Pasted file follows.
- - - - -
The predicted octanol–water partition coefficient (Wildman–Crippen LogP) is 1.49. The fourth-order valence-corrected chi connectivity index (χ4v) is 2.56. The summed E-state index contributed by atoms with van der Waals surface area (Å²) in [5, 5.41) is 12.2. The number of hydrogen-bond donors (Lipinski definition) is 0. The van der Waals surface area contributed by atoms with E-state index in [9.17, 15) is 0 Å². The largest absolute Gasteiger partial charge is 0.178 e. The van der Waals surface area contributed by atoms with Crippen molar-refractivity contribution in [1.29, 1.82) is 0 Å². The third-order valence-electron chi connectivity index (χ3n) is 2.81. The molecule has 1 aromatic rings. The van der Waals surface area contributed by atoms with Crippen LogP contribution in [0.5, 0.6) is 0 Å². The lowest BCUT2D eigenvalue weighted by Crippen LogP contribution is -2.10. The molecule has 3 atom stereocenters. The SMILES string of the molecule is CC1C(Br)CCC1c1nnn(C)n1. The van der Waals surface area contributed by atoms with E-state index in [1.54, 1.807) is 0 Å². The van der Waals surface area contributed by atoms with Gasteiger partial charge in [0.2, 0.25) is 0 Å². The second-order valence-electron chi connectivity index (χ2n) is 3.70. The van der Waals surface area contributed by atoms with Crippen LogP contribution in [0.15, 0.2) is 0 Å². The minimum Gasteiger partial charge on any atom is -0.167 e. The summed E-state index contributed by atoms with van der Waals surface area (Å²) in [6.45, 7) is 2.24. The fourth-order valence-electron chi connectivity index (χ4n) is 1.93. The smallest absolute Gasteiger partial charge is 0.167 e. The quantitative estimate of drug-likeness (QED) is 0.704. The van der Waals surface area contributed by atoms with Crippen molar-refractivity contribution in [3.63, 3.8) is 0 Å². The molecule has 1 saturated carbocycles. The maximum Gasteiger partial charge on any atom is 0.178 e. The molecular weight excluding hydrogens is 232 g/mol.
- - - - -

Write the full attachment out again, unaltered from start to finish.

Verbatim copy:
The predicted octanol–water partition coefficient (Wildman–Crippen LogP) is 1.49. The fourth-order valence-corrected chi connectivity index (χ4v) is 2.56. The summed E-state index contributed by atoms with van der Waals surface area (Å²) in [5, 5.41) is 12.2. The number of hydrogen-bond donors (Lipinski definition) is 0. The van der Waals surface area contributed by atoms with E-state index in [9.17, 15) is 0 Å². The largest absolute Gasteiger partial charge is 0.178 e. The van der Waals surface area contributed by atoms with Crippen molar-refractivity contribution in [1.29, 1.82) is 0 Å². The third-order valence-electron chi connectivity index (χ3n) is 2.81. The molecule has 1 aromatic rings. The van der Waals surface area contributed by atoms with Crippen LogP contribution in [0.5, 0.6) is 0 Å². The lowest BCUT2D eigenvalue weighted by Crippen LogP contribution is -2.10. The molecule has 3 atom stereocenters. The SMILES string of the molecule is CC1C(Br)CCC1c1nnn(C)n1. The van der Waals surface area contributed by atoms with E-state index in [1.54, 1.807) is 0 Å². The van der Waals surface area contributed by atoms with Gasteiger partial charge in [0.2, 0.25) is 0 Å². The second-order valence-electron chi connectivity index (χ2n) is 3.70. The van der Waals surface area contributed by atoms with Crippen LogP contribution in [0.15, 0.2) is 0 Å². The minimum Gasteiger partial charge on any atom is -0.167 e. The summed E-state index contributed by atoms with van der Waals surface area (Å²) in [6.45, 7) is 2.24. The fourth-order valence-electron chi connectivity index (χ4n) is 1.93. The smallest absolute Gasteiger partial charge is 0.167 e. The quantitative estimate of drug-likeness (QED) is 0.704. The van der Waals surface area contributed by atoms with Crippen molar-refractivity contribution in [3.63, 3.8) is 0 Å². The molecule has 1 saturated carbocycles. The maximum Gasteiger partial charge on any atom is 0.178 e. The molecular weight excluding hydrogens is 232 g/mol.